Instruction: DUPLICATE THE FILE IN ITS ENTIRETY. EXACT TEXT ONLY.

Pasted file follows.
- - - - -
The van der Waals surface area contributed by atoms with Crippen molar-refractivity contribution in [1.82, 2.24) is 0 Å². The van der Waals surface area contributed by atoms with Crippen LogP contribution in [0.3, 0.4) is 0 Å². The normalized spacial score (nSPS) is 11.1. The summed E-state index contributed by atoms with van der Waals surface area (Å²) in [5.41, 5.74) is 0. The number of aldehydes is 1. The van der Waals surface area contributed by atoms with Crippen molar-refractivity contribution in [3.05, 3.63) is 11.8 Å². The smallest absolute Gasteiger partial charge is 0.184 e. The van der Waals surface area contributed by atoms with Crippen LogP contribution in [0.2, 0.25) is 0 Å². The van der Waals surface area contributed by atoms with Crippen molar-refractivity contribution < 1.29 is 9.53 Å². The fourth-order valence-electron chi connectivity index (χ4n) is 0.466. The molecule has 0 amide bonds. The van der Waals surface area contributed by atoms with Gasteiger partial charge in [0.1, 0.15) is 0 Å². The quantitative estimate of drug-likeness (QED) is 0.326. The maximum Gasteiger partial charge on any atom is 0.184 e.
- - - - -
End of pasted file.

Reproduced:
The van der Waals surface area contributed by atoms with Crippen molar-refractivity contribution in [1.82, 2.24) is 0 Å². The van der Waals surface area contributed by atoms with Crippen LogP contribution in [0.3, 0.4) is 0 Å². The normalized spacial score (nSPS) is 11.1. The summed E-state index contributed by atoms with van der Waals surface area (Å²) in [5.41, 5.74) is 0. The number of aldehydes is 1. The van der Waals surface area contributed by atoms with Crippen molar-refractivity contribution in [3.05, 3.63) is 11.8 Å². The smallest absolute Gasteiger partial charge is 0.184 e. The van der Waals surface area contributed by atoms with Crippen LogP contribution in [0.2, 0.25) is 0 Å². The van der Waals surface area contributed by atoms with Crippen molar-refractivity contribution < 1.29 is 9.53 Å². The fourth-order valence-electron chi connectivity index (χ4n) is 0.466. The molecule has 0 amide bonds. The van der Waals surface area contributed by atoms with Gasteiger partial charge in [0.1, 0.15) is 0 Å². The quantitative estimate of drug-likeness (QED) is 0.326. The maximum Gasteiger partial charge on any atom is 0.184 e.